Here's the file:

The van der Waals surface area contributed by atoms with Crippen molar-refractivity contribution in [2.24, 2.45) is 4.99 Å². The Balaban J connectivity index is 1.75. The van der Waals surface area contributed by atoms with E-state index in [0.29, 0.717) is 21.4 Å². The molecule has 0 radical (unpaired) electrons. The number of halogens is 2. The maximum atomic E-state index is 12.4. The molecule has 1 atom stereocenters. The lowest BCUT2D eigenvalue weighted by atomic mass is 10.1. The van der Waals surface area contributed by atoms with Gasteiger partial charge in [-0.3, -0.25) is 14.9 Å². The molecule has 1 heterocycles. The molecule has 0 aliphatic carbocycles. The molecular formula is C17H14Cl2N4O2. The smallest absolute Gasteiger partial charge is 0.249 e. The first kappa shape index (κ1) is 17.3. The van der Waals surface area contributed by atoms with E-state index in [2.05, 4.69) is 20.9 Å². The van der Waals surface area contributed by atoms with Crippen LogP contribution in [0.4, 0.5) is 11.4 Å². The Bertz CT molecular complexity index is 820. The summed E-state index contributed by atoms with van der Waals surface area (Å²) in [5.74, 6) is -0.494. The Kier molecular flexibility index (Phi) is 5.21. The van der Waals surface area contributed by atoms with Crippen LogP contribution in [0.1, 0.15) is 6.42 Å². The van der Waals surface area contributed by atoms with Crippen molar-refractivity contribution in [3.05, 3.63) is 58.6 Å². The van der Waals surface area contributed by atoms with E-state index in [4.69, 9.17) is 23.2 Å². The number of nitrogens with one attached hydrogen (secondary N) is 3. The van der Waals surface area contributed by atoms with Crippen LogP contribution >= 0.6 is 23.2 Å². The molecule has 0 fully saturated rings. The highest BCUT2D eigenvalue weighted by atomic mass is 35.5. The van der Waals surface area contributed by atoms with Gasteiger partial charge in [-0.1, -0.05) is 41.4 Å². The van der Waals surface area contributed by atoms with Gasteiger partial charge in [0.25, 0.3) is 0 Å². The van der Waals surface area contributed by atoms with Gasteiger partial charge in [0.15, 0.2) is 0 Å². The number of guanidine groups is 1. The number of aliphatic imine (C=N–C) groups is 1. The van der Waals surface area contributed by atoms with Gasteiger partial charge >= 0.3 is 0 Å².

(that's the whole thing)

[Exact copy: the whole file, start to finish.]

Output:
The van der Waals surface area contributed by atoms with Crippen molar-refractivity contribution in [2.24, 2.45) is 4.99 Å². The Balaban J connectivity index is 1.75. The van der Waals surface area contributed by atoms with E-state index in [0.29, 0.717) is 21.4 Å². The molecule has 0 radical (unpaired) electrons. The number of halogens is 2. The maximum atomic E-state index is 12.4. The molecule has 1 atom stereocenters. The lowest BCUT2D eigenvalue weighted by atomic mass is 10.1. The van der Waals surface area contributed by atoms with Gasteiger partial charge in [-0.3, -0.25) is 14.9 Å². The molecule has 1 heterocycles. The molecule has 0 aliphatic carbocycles. The molecular formula is C17H14Cl2N4O2. The smallest absolute Gasteiger partial charge is 0.249 e. The first kappa shape index (κ1) is 17.3. The van der Waals surface area contributed by atoms with E-state index in [2.05, 4.69) is 20.9 Å². The van der Waals surface area contributed by atoms with Crippen LogP contribution in [0.4, 0.5) is 11.4 Å². The Bertz CT molecular complexity index is 820. The summed E-state index contributed by atoms with van der Waals surface area (Å²) in [5.74, 6) is -0.494. The Kier molecular flexibility index (Phi) is 5.21. The van der Waals surface area contributed by atoms with Crippen LogP contribution in [0.1, 0.15) is 6.42 Å². The van der Waals surface area contributed by atoms with Crippen molar-refractivity contribution in [3.05, 3.63) is 58.6 Å². The van der Waals surface area contributed by atoms with E-state index in [4.69, 9.17) is 23.2 Å². The number of nitrogens with one attached hydrogen (secondary N) is 3. The van der Waals surface area contributed by atoms with Crippen LogP contribution >= 0.6 is 23.2 Å². The molecule has 0 fully saturated rings. The highest BCUT2D eigenvalue weighted by atomic mass is 35.5. The van der Waals surface area contributed by atoms with Gasteiger partial charge in [-0.1, -0.05) is 41.4 Å². The van der Waals surface area contributed by atoms with Gasteiger partial charge in [0.25, 0.3) is 0 Å². The van der Waals surface area contributed by atoms with Gasteiger partial charge in [0.15, 0.2) is 0 Å². The number of guanidine groups is 1. The number of aliphatic imine (C=N–C) groups is 1. The van der Waals surface area contributed by atoms with Gasteiger partial charge >= 0.3 is 0 Å².